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Addressing the Lack of Racial Diversity at a Graduate School of International Affairs: Perceived Barriers and Motivators to Enrollment Among Students of Color

Tyus, Hasanna (2020) Addressing the Lack of Racial Diversity at a Graduate School of International Affairs: Perceived Barriers and Motivators to Enrollment Among Students of Color. Doctoral Dissertation, University of Pittsburgh. (Unpublished)

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There is a high demand among employers for college graduates with an understanding of international knowledge, yet very few students of color (American students of color and non-White international students) neither choose global careers nor do they pursue graduate international affairs graduate programs at the same rate as White students (Belyavina & Bhandari, 2011). As a result, international affairs graduate programs lack diverse perspectives and this directly impacts the halls of government. This qualitative study explored the perceived motivators and barriers to enrollment in international affairs graduate programs among students of color at a small, private, graduate school of international affairs in Washington, DC. The purpose of this inquiry was to get a better understanding of participants’ perceptions and lived experiences that impacted their decision to pursue graduate school. Analysis of student narratives through the lens of English and Umbach’s (2016) graduate school choice model yielded six major themes. Three key findings emerged from the thematic analysis of the data: (1) the importance of cultural and social capital in the graduate school choice process, (2) the significance of racial representation in the field of international affairs and campus racial climate perceptions among perspective students of color, and (3) the need for financial assistance to cover the high cost of a graduate education. Implications for practice encourage schools of international affairs and graduate recruitment professionals within those institutions to take actions to evaluate their campus climate and adjust policies and procedures in order to improve recruitment strategies and attract students of color. There is little literature that explores diversity in U.S. international affairs graduate programs. This study contributes to the literature by adding an in-depth, qualitative examination of reasons why students of color choose to pursue graduate studies in international affairs and potential barriers to application and enrollment.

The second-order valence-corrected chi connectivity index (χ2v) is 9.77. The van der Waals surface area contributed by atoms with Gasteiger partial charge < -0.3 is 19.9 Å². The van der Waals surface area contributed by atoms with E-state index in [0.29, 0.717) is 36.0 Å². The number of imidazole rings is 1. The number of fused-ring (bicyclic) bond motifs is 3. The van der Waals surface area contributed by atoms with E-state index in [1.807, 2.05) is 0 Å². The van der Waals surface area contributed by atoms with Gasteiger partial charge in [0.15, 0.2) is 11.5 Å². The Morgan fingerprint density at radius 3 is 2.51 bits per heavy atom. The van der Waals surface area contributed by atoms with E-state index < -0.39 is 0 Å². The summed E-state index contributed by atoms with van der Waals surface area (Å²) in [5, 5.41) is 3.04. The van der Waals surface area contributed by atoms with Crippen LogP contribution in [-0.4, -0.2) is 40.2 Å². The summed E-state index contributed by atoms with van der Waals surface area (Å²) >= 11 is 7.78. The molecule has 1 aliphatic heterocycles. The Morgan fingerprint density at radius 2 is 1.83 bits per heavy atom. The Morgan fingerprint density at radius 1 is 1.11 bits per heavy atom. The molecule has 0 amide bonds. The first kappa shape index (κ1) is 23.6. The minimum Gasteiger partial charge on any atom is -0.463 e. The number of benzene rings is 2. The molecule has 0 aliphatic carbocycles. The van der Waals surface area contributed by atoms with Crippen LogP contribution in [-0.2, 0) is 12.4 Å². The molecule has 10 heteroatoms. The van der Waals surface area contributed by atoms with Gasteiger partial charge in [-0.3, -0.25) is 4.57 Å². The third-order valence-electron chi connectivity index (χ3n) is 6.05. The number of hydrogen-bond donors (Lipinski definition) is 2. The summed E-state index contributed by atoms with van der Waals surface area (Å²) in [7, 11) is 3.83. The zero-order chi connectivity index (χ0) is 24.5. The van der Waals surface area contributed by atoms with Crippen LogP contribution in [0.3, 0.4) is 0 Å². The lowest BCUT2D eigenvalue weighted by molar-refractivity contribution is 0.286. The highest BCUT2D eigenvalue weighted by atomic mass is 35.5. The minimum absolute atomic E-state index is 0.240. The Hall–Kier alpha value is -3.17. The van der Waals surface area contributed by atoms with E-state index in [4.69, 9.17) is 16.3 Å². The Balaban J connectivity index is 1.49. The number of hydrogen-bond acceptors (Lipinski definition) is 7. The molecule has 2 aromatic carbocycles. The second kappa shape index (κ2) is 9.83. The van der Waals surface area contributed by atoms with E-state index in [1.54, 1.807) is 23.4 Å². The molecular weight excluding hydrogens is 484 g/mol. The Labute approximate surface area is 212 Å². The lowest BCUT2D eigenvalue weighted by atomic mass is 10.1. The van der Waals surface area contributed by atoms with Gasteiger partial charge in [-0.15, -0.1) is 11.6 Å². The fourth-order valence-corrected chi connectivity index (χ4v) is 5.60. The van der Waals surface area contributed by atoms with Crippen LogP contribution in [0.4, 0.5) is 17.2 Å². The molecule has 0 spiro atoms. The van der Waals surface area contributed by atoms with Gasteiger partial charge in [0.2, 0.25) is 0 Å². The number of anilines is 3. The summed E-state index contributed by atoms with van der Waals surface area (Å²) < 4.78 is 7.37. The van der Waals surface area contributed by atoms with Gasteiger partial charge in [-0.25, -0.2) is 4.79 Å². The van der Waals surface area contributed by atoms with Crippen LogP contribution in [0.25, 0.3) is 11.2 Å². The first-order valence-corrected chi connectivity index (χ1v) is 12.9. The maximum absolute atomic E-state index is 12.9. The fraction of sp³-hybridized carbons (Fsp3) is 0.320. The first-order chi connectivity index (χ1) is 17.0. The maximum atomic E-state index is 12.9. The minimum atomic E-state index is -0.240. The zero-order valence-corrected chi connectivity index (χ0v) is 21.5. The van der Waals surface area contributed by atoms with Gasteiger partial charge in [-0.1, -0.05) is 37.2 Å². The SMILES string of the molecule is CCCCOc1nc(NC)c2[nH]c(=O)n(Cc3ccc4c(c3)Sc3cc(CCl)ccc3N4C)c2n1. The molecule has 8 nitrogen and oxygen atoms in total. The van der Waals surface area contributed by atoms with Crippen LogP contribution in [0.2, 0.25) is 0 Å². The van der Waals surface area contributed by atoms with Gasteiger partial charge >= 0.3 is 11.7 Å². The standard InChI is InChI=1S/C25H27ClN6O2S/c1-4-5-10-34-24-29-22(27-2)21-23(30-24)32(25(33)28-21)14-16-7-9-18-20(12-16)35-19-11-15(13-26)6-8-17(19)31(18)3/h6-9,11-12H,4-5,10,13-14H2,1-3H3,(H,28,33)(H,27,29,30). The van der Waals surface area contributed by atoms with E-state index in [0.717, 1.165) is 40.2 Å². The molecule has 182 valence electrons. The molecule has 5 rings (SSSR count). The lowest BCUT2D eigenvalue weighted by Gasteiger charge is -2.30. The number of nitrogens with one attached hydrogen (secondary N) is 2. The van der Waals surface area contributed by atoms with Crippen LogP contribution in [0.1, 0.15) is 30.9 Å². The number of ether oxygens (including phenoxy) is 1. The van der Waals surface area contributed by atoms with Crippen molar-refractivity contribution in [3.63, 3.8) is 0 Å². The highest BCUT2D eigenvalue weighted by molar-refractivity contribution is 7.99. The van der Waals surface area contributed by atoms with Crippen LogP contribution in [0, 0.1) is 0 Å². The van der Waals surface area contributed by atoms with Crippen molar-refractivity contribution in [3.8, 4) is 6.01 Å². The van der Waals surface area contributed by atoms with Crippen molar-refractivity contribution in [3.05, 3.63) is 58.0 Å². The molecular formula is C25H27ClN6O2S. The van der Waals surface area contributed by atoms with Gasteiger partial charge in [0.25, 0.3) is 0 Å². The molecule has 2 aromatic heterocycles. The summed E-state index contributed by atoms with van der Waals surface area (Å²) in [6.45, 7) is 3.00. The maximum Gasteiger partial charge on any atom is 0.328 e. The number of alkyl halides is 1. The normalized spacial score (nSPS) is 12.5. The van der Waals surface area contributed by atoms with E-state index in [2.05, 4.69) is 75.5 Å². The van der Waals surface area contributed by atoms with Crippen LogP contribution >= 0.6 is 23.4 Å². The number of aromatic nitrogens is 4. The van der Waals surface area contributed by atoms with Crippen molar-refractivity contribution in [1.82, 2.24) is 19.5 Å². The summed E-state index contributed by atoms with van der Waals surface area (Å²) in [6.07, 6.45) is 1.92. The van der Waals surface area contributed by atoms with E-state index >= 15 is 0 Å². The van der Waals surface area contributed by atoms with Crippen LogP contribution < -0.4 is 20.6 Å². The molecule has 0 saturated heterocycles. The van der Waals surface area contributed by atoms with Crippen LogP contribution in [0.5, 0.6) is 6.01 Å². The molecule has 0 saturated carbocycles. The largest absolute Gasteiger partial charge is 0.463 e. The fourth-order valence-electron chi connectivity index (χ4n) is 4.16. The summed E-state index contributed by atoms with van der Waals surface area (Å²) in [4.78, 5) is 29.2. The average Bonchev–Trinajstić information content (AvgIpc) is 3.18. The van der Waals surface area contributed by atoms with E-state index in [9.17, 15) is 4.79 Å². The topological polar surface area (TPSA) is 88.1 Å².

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Item Type: University of Pittsburgh ETD
Status: Unpublished
CreatorsEmailPitt UsernameORCID
Tyus, Hasannahnt10@pitt.eduhnt10
ETD Committee:
TitleMemberEmail AddressPitt UsernameORCID
Committee ChairGarcia, Ginaggarcia@pitt.eduggarcia0000-0002-6706-9200
Committee MemberDeAngelo, Lindadeangelo@pitt.edudeangelo
Committee MemberKearns, Kevinkkearns@pitt.edukkearns
Date: 2 September 2020
Date Type: Publication
Defense Date: 25 June 2020
Approval Date: 2 September 2020
Submission Date: 5 August 2020
Access Restriction: No restriction; Release the ETD for access worldwide immediately.
Number of Pages: 117
Institution: University of Pittsburgh
Schools and Programs: School of Education > Administrative and Policy Studies
Degree: EdD - Doctor of Education
Thesis Type: Doctoral Dissertation
Refereed: Yes
Uncontrolled Keywords: graduate enrollment, graduate recruitment, international affairs, international relations, diversity, students of color
Date Deposited: 02 Sep 2020 15:55
Last Modified: 02 Sep 2020 15:55


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